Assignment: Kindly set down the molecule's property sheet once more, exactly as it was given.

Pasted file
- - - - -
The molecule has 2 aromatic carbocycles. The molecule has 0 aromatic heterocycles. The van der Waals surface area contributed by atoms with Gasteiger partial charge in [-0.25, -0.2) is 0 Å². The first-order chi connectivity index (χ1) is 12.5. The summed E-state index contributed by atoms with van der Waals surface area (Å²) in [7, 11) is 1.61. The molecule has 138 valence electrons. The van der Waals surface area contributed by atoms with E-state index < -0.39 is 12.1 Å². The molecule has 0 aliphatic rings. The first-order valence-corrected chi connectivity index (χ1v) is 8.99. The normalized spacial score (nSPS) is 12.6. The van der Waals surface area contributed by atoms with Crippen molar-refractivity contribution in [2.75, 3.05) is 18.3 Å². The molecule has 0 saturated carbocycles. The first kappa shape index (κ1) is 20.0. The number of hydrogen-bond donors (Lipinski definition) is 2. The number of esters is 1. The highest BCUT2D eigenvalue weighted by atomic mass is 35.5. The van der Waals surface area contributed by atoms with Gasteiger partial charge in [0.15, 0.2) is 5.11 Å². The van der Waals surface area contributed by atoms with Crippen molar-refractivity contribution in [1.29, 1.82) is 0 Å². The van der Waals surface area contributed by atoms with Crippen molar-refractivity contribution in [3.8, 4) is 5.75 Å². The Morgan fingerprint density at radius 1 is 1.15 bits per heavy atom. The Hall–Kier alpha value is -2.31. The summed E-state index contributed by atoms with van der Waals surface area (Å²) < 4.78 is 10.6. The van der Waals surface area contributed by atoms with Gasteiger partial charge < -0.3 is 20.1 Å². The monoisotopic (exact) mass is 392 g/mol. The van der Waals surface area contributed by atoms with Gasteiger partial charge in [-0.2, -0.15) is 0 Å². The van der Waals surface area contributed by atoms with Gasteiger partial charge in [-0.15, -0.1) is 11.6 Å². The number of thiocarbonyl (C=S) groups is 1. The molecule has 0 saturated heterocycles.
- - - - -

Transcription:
The molecule has 2 aromatic carbocycles. The molecule has 0 aromatic heterocycles. The van der Waals surface area contributed by atoms with Gasteiger partial charge in [-0.25, -0.2) is 0 Å². The first-order chi connectivity index (χ1) is 12.5. The summed E-state index contributed by atoms with van der Waals surface area (Å²) in [7, 11) is 1.61. The molecule has 138 valence electrons. The van der Waals surface area contributed by atoms with E-state index < -0.39 is 12.1 Å². The molecule has 0 aliphatic rings. The first-order valence-corrected chi connectivity index (χ1v) is 8.99. The normalized spacial score (nSPS) is 12.6. The van der Waals surface area contributed by atoms with Crippen molar-refractivity contribution in [2.75, 3.05) is 18.3 Å². The molecule has 0 saturated carbocycles. The first kappa shape index (κ1) is 20.0. The number of hydrogen-bond donors (Lipinski definition) is 2. The number of esters is 1. The highest BCUT2D eigenvalue weighted by atomic mass is 35.5. The van der Waals surface area contributed by atoms with Gasteiger partial charge in [0.15, 0.2) is 5.11 Å². The van der Waals surface area contributed by atoms with Crippen molar-refractivity contribution in [1.29, 1.82) is 0 Å². The van der Waals surface area contributed by atoms with Crippen molar-refractivity contribution in [3.8, 4) is 5.75 Å². The Morgan fingerprint density at radius 1 is 1.15 bits per heavy atom. The Hall–Kier alpha value is -2.31. The summed E-state index contributed by atoms with van der Waals surface area (Å²) < 4.78 is 10.6. The van der Waals surface area contributed by atoms with Gasteiger partial charge < -0.3 is 20.1 Å². The monoisotopic (exact) mass is 392 g/mol. The van der Waals surface area contributed by atoms with Gasteiger partial charge in [-0.2, -0.15) is 0 Å². The van der Waals surface area contributed by atoms with Gasteiger partial charge in [-0.15, -0.1) is 11.6 Å². The number of thiocarbonyl (C=S) groups is 1. The molecule has 0 saturated heterocycles.